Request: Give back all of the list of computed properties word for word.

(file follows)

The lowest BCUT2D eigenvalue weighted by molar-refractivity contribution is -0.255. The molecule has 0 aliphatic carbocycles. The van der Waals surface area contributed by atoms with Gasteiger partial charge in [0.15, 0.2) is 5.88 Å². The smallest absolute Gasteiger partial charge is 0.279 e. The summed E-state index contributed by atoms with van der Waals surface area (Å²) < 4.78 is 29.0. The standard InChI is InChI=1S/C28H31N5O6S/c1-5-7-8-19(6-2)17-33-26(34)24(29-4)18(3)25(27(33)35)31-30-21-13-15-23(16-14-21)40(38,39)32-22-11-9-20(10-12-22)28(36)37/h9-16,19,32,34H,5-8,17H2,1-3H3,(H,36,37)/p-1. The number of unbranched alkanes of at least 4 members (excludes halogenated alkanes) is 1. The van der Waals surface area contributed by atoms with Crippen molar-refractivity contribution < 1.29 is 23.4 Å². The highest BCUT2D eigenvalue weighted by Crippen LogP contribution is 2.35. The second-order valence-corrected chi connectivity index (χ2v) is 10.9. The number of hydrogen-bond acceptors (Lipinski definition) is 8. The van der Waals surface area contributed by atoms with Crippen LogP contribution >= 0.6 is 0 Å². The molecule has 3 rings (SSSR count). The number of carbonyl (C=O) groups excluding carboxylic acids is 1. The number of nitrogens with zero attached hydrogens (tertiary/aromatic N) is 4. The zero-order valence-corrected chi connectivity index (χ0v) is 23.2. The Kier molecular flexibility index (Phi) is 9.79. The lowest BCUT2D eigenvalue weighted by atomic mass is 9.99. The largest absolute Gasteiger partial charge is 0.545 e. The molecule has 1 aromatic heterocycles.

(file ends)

The lowest BCUT2D eigenvalue weighted by molar-refractivity contribution is -0.255. The molecule has 0 aliphatic carbocycles. The van der Waals surface area contributed by atoms with Gasteiger partial charge in [0.15, 0.2) is 5.88 Å². The smallest absolute Gasteiger partial charge is 0.279 e. The summed E-state index contributed by atoms with van der Waals surface area (Å²) < 4.78 is 29.0. The standard InChI is InChI=1S/C28H31N5O6S/c1-5-7-8-19(6-2)17-33-26(34)24(29-4)18(3)25(27(33)35)31-30-21-13-15-23(16-14-21)40(38,39)32-22-11-9-20(10-12-22)28(36)37/h9-16,19,32,34H,5-8,17H2,1-3H3,(H,36,37)/p-1. The number of unbranched alkanes of at least 4 members (excludes halogenated alkanes) is 1. The van der Waals surface area contributed by atoms with Crippen molar-refractivity contribution < 1.29 is 23.4 Å². The highest BCUT2D eigenvalue weighted by Crippen LogP contribution is 2.35. The second-order valence-corrected chi connectivity index (χ2v) is 10.9. The number of hydrogen-bond acceptors (Lipinski definition) is 8. The van der Waals surface area contributed by atoms with Crippen LogP contribution >= 0.6 is 0 Å². The molecule has 3 rings (SSSR count). The number of carbonyl (C=O) groups excluding carboxylic acids is 1. The number of nitrogens with zero attached hydrogens (tertiary/aromatic N) is 4. The zero-order valence-corrected chi connectivity index (χ0v) is 23.2. The Kier molecular flexibility index (Phi) is 9.79. The lowest BCUT2D eigenvalue weighted by atomic mass is 9.99. The largest absolute Gasteiger partial charge is 0.545 e. The molecule has 1 aromatic heterocycles.